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Saudi Journal of Kidney Diseases and Transplantation
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LETTER TO THE EDITOR  
Year : 2011  |  Volume : 22  |  Issue : 4  |  Page : 796-798
A page in transplantation


Department of Surgery, All India Institute of Medical Sciences, Ansari Nagar, New Delhi, India

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Date of Web Publication9-Jul-2011
 

How to cite this article:
Okechukwu O, Reddy S, Guleria S. A page in transplantation. Saudi J Kidney Dis Transpl 2011;22:796-8

How to cite this URL:
Okechukwu O, Reddy S, Guleria S. A page in transplantation. Saudi J Kidney Dis Transpl [serial online] 2011 [cited 2019 Oct 14];22:796-8. Available from: http://www.sjkdt.org/text.asp?2011/22/4/796/82701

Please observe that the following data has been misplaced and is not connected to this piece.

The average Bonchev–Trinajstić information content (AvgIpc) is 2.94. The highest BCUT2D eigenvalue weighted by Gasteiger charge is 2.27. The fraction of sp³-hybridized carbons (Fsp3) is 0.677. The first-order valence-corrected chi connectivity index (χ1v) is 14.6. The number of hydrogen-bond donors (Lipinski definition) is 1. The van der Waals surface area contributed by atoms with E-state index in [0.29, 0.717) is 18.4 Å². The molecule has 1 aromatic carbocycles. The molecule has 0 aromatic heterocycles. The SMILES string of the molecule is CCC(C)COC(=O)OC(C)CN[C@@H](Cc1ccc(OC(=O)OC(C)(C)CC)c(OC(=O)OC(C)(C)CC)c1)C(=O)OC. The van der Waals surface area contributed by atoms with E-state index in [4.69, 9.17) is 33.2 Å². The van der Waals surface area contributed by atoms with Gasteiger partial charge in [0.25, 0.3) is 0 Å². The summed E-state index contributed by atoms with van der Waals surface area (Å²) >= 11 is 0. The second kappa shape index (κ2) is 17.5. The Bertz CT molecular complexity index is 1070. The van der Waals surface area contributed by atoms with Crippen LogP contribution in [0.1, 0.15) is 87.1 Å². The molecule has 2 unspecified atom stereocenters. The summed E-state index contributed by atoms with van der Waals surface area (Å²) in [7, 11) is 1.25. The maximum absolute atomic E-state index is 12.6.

To the Editor,

The "Page Kidney" phenomenon, named after Irwin Page, [1] refers to any extra-renal process causing significant compression of the renal parenchyma, leading to hypo-perfusion and ischemia, with subsequent activation of the renin-angiotensin-aldosterone axis. [2] Any cause leading to compression of the kidney, such as peri-nephric or sub-capsular hematoma (and rarely cysts and tumors), may cause the Page Kidney. With solitary kidneys (such as renal transplant), renal insufficiency has also been reported. [1]

In Page's model, in 1939, cellophane wrapping of the kidney caused constrictive peri-nephritis, with resulting hypertension. [3],[4] Since then, there have been many reports describing various etiologies for the Page Kidney. In this report, we describe a case of Page Kidney in a renal allograft, which occurred following an antegrade pyelogram/stenting for a urine leakage at the uretero-vesical anastomosis. Early recognition of this phenomenon is vital because evacuation of the hematoma can save the allograft and lead to complete recovery of renal function. [5]